|AR Articles on Immigration Law Enforcement|
|Fade to Brown (May 2003)|
|A Chronicle of Capitulation (Aug. 2002)|
|Immigration: The Debate Becomes Interesting (Jul. 1995)|
|Search AmRen.com for Immigration Law Enforcement|
|More news stories on Immigration Law Enforcement|
Immigration-related felony cases are swamping federal courts along the Southwest border, forcing judges to handle hundreds more cases than their peers elsewhere.
Judges in the five, mostly rural judicial districts on the border carry the heaviest felony caseloads in the nation. Each judge in New Mexico, which ranked first, handled an average of 397 felony cases last year, compared with the national average of 84.
Federal judges in those five districts — Southern and Western Texas, New Mexico, Arizona and Southern California — handled one-third of all the felonies prosecuted in the nation’s 94 federal judicial districts in 2005, according to federal court statistics.
Judges say they are stretched to the limit with cases involving drug trafficking or illegal immigrants who have also committed serious crimes. Judges say they need help.
“The need is really dire. You cannot keep increasing the number of Border Patrol agents but not increasing the number of judges,” said Chief Judge John M. Roll of the District of Arizona.
The entire federal court system is affected, from U.S. marshals to magistrate judges. The bottleneck has even derailed enforcement efforts.
During a push to crack down on illegal immigration last fall, Customs and Border Protection floated a plan for New Mexico that would have suspended the practice of sending home hundreds of illegal immigrants caught near the border with Mexico. Instead, these people would be sent to court.
The idea, called “Operation Streamline,” was to make it clear that people caught illegally in the U.S. would be prosecuted.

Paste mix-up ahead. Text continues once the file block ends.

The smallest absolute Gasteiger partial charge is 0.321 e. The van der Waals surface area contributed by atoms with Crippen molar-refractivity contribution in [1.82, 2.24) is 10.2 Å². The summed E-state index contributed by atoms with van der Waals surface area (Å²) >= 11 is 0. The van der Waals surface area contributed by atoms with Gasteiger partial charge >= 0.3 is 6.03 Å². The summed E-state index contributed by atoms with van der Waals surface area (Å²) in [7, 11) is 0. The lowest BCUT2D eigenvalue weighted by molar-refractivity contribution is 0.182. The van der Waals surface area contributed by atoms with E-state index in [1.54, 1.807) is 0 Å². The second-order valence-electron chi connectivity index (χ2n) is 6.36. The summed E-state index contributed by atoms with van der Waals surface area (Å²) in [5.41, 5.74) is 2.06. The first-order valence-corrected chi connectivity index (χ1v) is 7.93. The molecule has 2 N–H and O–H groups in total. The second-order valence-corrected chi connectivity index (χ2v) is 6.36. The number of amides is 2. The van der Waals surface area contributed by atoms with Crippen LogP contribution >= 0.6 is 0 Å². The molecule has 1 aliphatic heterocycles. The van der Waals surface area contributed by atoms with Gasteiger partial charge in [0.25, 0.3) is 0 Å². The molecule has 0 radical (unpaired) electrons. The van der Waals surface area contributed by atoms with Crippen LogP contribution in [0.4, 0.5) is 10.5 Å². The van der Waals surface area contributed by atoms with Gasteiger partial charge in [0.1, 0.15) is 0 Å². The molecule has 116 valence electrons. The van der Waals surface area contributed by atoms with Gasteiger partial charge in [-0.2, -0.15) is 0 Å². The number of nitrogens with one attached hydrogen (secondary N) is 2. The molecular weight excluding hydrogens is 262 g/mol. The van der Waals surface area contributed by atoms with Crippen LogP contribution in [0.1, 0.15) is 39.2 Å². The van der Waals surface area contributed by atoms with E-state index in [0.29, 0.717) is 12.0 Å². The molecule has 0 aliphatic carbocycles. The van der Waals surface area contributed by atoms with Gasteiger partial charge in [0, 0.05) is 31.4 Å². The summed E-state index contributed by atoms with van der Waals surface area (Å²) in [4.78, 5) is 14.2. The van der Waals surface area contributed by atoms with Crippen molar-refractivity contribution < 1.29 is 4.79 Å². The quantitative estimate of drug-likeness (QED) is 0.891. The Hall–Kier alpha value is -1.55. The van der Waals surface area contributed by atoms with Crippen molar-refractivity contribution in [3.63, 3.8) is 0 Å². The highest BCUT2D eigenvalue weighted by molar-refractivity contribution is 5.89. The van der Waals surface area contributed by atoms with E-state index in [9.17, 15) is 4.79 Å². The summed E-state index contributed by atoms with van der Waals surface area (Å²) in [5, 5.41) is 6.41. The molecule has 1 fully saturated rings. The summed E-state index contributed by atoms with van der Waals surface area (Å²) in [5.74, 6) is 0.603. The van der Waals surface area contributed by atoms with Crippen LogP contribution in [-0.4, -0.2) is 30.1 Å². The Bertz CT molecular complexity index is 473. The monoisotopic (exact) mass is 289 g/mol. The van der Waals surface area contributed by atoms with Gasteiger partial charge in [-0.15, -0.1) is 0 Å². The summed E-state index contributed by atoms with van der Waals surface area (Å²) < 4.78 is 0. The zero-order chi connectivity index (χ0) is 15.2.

Then New Mexico’s federal judges reminded the Border Patrol that they lacked the resources to handle the hundreds of new defendants who would stream into the court system every day.
“We said, ‘Do you realize that the second week into this we’re going to run out of (jail) space?’” Martha Vazquez, chief judge for the District of New Mexico, recalled telling Border Patrol chief David Aguilar.
“We were obviously alarmed because where would we put our bank robbers? Our rapists? Those who violate probation?” she said.
The Border Patrol has almost 2,800 more agents than the 9,821 it had in September of 2001. An additional 6,000 National Guard troops have provided logistical support to the Border Patrol since last May.
Homeland Security officials say the increased security is working. In Yuma, Bush said that the number of people apprehended for illegally crossing the southern border into the U.S. has declined by nearly 30 percent this year.
Court officials, however, say they are in crisis mode trying to deal with all the defendants.
Even lawmakers from border states say they cannot justify adding judgeships in one district when other districts also need them.
Court officials say they have had to be creative just to try the cases they have. Visiting judges help out in some districts. In Arizona, magistrates hold sessions on the weekends and have seen as many as 150 defendants in a day.
Court administrators have trouble keeping employees, such as interpreters, because of the grind. Judges’ staffs struggle with burnout. Everyone fights to keep up morale as they hear countless sad stories from migrants who broke the law searching for a better life in the United States.
(Posted on April 27, 2007)